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Syed Irfan Ashraf (center) with Nobel Prize winner, Malala Yousafzai and Adam Elleck of the New York Times.

Syed Irfan Ashraf is happy to be in America. He also is filled with concern for his home country of Pakistan.

Ashraf, a doctorate student in the SIU School of Journalism, was able to come to America for his studies with the help of a fellowship from the U.S. State Department’s Study of the United States Institute, or SUSI.

Ashraf is from Peshawar, a city about 35 miles east of Afghanistan. He spoke with respect for the United States and Pakistan.

“The area I come from is a troubled area with the U.S. involvement across the border,” Ashraf said.

“NATO and the U.S. in Afghanistan had some plan where on the one hand they would bomb the area, but on the other hand they would give you something to sort of pacify things and I am part of that pacification process,” Ashraf added.

“It is good for me, but it is not good for the people there.”

Prior to coming to America in 2011, Ashraf was a journalist for Dawn, a television news outlet in Pakistan. He began reporting on the Taliban bombings taking place in the SwatValley, particularly in a city called Mingora.

Ashraf was interviewed for a Vanity Fair article in 2013 that told the story of Malala Yousafzai, a teenaged Pakistani girl from Mingora, who spoke on Dawn television about the bombings and fear taking place in her city.

Ashraf was touched by the image of young Malala speaking for her people on camera. She went on to become a human rights activist, and became the youngest winner of the Nobel Peace Prize in 2014 for her work on behalf of children’s education in the region.

The Vanity Fair article describes Ashraf’s fear that he and the media had contributed to an assignation attempt on Malala that nearly ended her life. He was at SIU when he learned of the attempt, and wrote an op-ed piece for Dawn denigrating the media for placing Malala in danger.

He spoke of “the media’s role in dragging bright young people into dirty wars with horrible consequences for the innocent,” in the piece.

Ashraf is concerned with the relationship between America and Pakistan and thinks a purely militaristic dialogue is only making the relationship worse. He believes a conversation must begin on a social level.

“I took the trajectory of education when many of my colleagues took the trajectory of militants,” Ashraf said. “Many people I know are in Afghanistan and they are fighting against the U.S. troops.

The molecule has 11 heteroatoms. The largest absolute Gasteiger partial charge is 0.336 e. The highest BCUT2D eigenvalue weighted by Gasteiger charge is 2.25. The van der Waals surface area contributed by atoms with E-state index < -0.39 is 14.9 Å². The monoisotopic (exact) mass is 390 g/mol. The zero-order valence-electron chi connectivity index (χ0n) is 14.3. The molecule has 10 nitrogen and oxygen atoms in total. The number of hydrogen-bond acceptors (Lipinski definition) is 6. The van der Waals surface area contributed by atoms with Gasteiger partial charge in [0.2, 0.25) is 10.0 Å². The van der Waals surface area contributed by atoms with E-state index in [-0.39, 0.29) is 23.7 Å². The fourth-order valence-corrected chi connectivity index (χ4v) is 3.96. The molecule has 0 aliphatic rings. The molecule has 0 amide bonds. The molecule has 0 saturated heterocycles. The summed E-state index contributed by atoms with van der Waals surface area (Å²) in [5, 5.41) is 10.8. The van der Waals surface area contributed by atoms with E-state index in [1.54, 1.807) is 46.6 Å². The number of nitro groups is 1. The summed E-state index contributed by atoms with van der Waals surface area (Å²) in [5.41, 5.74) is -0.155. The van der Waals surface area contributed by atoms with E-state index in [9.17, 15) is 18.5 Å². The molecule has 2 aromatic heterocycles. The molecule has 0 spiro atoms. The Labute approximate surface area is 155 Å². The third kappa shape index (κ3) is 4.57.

“There are many differences between the sides, but I think that the main one is education,” Ashraf said.

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“On that basis I am saying that the more you increase the militarization in that region, the more you are destroying the chances of a common person like me to get an education and change the social environment around them,” he added.

Ashraf plans to return to the University of Peshawar after earning his doctorate. In doing so, he would like to change things for his country from the inside.

He said he has had difficulties sharing his thoughts on helping the relationship between the two countries with people in Pakistan due to his studying in the U.S.

“I am teaching about love, and social relationships and they would say, ‘wait a minute, you just came from the U.S. and are telling us about these things?'” Ashraf said.

“That is the reaction from the huge militancy around me there and that militancy is a result of the militarization from which the U.S. and NATO forces have done,” he added.

“Despite my great social experiences here in America and despite all of the positive things I can say about America, I will be less influential there as long as officials here do not engage in social interaction, but through metals and bombshells.”

Ashraf said he is hesitant to speak of his studies here with many people in Pakistan and discourages his family from doing so for fear of extremists. He said that any progressive western ideas are met with scorn by militants.

Ashraf spent time with extremist forces to report on them for Dawn and the New York Times, but had to act as if he was for their cause to avoid being killed.

“At night my sittings would be with progressive people who were planning and trying to turn the tuft on these militants,” he said. “While I was with the militants it was a very threatening place for journalists.

“If they had known my true beliefs they would have gotten a hold of me and slaughtered me,” he added.

Ashraf refers to the cycle of U.S. and NATO militarization creating a “crater” that in turn creates people like Malala.

“In the long run by creating this kind of situation you are creating people like Malala,” Ashraf said. “She stands up for the rights of herself and her people and at the same time is inviting someone to kill her.”

Ashraf still manages to keep his composure through the situation he sees. When asked if he enjoyed teaching or reporting more, he replied that he “just enjoys life in itself.”

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